Wednesday, April 13, 2016

Exotic/Disgusting Foods and Beverages Forum--Ghanaian Candies

     Yet again, the Union Market in Washington, D.C. is paying dividends.  This week's topic is a couple of candies from Ghana.  So once more I want to thank Keith for introducing me to this cool shopping district.
     While preparing for this post, I learned I was making a linguistic error--I was referring to these products as "Ghanan" candies.  As you can tell from the post's title, I was wrong, and the real term, of course, is Ghanaian.  If you're curious, there is a term for the type of word used to identify people of a certain particular place, that's derived from that place name.  It's called a demonym.  Furthermore, the study of place names is a real thing, too--it's called toponymy.  And, to reference an old "Seinfeld" episode, folks from Tobago are not called 'Tobagons," like the type of sled, but "Tobagonians."
     Anyway, I was able to buy two types of candy.  One was a chocolate bar called Oranco, and the other was Santos, a kind of hard candy.  Since I was on a project, and had many of the candies available, I offered/pressured my coworkers to try the Santos, too.
     Going worst to best, the Santos were.....weird.  They're called sweet, and the ingredient list is glucose, sugar, gum base, and artificial flavors and colors.  They're small brown oval candies, in individual wrappers.  They have a fairly intense menthol-like taste.  I disliked them at first, and thought they had an unpleasant burning flavor.  They were more like a cough drop than a candy.  Most of my coworkers had this same impression, with one notable exception.  However, I gave them multiple chances over a week or more, and they kind of grew on me a little.  They're still far from excellent, or even very good, but they're okay, I guess.  They're made by Royal Sweets, Ltd., out of Accra, Ghana (Ghana's capitol).  I wasn't able to find out much more about the company or its products.
     The Oranco was a 50 gram chocolate bar, from Goldentree, from the Cocoa Processing Company, Ltd., out of Tema.  I was able to find a website for this one.  They make various cocoa products, including other chocolate bars, chocolate for cooking, and even a (non-alcoholic) cocoa liquor.  Ghana is one of the major world producers of cocoa, so the chocolate was local, fresh, and contained no cocoa butter substitutes.  Oranco is a orange-flavored milk chocolate.  I really enjoyed this one.  As I've mentioned in previous posts, I prefer milk chocolate to dark chocolate, so this was in my wheel house, so to speak.  I could definitely detect the orange flavoring, and it was a nice pairing.  Unlike the Santos, I can recommend Oranco without any reservations.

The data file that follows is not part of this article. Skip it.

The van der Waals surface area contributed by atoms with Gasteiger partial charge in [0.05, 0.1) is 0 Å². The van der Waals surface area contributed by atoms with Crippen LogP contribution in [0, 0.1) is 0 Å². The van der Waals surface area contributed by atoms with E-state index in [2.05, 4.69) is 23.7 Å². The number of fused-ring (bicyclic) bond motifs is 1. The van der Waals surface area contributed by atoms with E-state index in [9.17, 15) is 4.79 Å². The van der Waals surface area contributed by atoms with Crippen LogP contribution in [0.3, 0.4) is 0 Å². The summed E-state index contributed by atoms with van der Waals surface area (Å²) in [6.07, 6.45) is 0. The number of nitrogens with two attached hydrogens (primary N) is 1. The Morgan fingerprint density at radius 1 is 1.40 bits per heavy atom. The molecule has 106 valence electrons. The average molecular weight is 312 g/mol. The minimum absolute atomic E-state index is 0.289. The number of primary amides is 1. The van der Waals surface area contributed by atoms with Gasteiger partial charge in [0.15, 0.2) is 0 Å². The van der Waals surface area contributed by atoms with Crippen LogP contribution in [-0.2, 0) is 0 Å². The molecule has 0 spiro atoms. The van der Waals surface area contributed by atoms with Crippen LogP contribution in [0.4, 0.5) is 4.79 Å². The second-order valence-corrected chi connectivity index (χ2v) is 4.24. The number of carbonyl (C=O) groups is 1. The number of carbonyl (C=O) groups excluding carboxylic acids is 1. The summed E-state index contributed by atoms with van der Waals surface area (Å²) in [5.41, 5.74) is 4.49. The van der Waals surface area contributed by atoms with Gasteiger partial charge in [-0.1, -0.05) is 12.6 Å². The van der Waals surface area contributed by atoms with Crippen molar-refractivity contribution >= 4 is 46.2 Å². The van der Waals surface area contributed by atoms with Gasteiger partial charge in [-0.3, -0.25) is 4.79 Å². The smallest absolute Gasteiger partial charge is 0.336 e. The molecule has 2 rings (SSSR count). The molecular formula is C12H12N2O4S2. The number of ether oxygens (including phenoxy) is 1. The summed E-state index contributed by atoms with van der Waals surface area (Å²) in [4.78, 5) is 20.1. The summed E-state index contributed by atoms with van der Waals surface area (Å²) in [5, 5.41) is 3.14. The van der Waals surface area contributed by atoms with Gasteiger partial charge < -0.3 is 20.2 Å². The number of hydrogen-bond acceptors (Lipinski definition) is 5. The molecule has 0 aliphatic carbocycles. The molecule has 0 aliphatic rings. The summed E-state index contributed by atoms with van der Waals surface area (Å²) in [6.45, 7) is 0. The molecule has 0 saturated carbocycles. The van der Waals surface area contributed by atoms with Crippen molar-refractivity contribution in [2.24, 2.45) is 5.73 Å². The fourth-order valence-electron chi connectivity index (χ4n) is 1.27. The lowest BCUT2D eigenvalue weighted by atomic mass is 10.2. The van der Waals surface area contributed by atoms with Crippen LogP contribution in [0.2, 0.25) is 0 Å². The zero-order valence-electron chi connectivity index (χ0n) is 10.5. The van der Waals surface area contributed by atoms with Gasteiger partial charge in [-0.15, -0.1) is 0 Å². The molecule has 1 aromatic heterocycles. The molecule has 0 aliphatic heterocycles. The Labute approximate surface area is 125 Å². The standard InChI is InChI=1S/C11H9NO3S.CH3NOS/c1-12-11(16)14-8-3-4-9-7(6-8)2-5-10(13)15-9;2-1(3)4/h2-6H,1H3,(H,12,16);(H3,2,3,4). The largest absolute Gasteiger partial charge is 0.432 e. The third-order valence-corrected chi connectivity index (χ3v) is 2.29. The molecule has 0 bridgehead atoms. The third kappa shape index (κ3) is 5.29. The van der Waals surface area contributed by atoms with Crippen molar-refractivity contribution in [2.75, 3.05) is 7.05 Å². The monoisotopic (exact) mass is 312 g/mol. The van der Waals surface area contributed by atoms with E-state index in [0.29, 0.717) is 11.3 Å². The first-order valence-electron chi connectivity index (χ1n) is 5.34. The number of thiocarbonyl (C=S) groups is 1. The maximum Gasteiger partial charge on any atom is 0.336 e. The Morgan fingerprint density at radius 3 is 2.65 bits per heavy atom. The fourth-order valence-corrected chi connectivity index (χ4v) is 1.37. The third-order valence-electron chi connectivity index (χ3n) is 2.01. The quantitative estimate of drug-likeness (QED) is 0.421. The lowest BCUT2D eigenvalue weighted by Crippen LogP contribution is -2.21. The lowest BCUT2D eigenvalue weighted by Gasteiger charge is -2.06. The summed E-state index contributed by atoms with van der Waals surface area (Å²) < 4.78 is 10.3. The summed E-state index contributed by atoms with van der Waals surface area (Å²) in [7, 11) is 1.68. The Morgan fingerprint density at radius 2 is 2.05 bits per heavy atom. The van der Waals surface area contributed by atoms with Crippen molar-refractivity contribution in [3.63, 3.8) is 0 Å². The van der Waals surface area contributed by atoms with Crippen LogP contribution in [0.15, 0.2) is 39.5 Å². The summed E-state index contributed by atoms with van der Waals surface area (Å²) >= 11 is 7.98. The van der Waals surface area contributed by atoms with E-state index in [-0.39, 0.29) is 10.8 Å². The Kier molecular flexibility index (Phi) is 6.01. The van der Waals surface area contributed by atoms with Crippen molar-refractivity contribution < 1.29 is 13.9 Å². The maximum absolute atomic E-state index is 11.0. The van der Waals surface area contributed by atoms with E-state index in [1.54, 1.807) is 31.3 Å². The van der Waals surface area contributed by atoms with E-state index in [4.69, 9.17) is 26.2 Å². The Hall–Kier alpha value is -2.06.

One final note, getting back to demonyms.  Like many people I was confused about why people from The Netherlands are called the "Dutch," and how "Holland" fits into all of this.  Well, there's some dispute, but as near as I can tell, this is the story.  Holland refers to a part of the country, along the western, central part of The Netherlands.  Although some people (mostly foreigners) use Holland to mean the entire country, this is incorrect, and apparently considered to be insulting to many.  I suppose it's the equivalent of referring to my entire home country as "New England," or something.  As for the other term, from what I read "Dutch" is an Old English word meaning "people or nation," and was mostly used to refer to the inhabitants of The Holy Roman Empire in Europe.  Those living in the mountainous region of Southern Germany were the "High Dutch," and those living in the low, flat Netherlands area were called the "Low Dutch."  Over the years people (the English, and other foreigners) got used to the term, and even after the country was independent and renamed "The Netherlands" they still used the "Dutch" term.  (Why they found it so easy to switch to "Germans" I couldn't find out.)  But, to sum up, the preferred term for someone from this country is "Netherlander."

1 comment:

  1. And lastly, the "Low Countries"